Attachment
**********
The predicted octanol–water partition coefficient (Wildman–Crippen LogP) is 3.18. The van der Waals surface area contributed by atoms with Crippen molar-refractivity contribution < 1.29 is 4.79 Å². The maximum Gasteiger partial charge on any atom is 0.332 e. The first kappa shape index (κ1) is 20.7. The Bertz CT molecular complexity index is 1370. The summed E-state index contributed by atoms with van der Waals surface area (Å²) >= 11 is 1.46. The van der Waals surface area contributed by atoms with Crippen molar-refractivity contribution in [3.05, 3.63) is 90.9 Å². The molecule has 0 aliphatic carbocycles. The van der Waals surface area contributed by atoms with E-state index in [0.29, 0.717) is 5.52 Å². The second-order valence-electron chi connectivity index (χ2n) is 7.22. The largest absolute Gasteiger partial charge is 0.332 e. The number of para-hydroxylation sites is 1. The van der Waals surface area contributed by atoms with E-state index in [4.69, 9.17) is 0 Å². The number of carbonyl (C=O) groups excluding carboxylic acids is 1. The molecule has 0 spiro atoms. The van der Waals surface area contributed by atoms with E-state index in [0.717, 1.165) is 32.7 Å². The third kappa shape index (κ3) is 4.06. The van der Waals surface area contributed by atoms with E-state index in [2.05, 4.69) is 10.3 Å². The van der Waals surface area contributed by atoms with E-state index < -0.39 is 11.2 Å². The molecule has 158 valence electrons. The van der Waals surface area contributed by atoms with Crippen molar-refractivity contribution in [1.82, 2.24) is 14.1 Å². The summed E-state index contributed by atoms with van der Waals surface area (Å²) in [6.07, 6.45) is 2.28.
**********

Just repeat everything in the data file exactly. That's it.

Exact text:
The predicted octanol–water partition coefficient (Wildman–Crippen LogP) is 3.18. The van der Waals surface area contributed by atoms with Crippen molar-refractivity contribution < 1.29 is 4.79 Å². The maximum Gasteiger partial charge on any atom is 0.332 e. The first kappa shape index (κ1) is 20.7. The Bertz CT molecular complexity index is 1370. The summed E-state index contributed by atoms with van der Waals surface area (Å²) >= 11 is 1.46. The van der Waals surface area contributed by atoms with Crippen molar-refractivity contribution in [3.05, 3.63) is 90.9 Å². The molecule has 0 aliphatic carbocycles. The van der Waals surface area contributed by atoms with E-state index in [0.29, 0.717) is 5.52 Å². The second-order valence-electron chi connectivity index (χ2n) is 7.22. The largest absolute Gasteiger partial charge is 0.332 e. The number of para-hydroxylation sites is 1. The van der Waals surface area contributed by atoms with E-state index in [4.69, 9.17) is 0 Å². The number of carbonyl (C=O) groups excluding carboxylic acids is 1. The molecule has 0 spiro atoms. The van der Waals surface area contributed by atoms with E-state index in [0.717, 1.165) is 32.7 Å². The third kappa shape index (κ3) is 4.06. The van der Waals surface area contributed by atoms with E-state index in [2.05, 4.69) is 10.3 Å². The van der Waals surface area contributed by atoms with E-state index < -0.39 is 11.2 Å². The molecule has 158 valence electrons. The van der Waals surface area contributed by atoms with Crippen molar-refractivity contribution in [1.82, 2.24) is 14.1 Å². The summed E-state index contributed by atoms with van der Waals surface area (Å²) in [6.07, 6.45) is 2.28.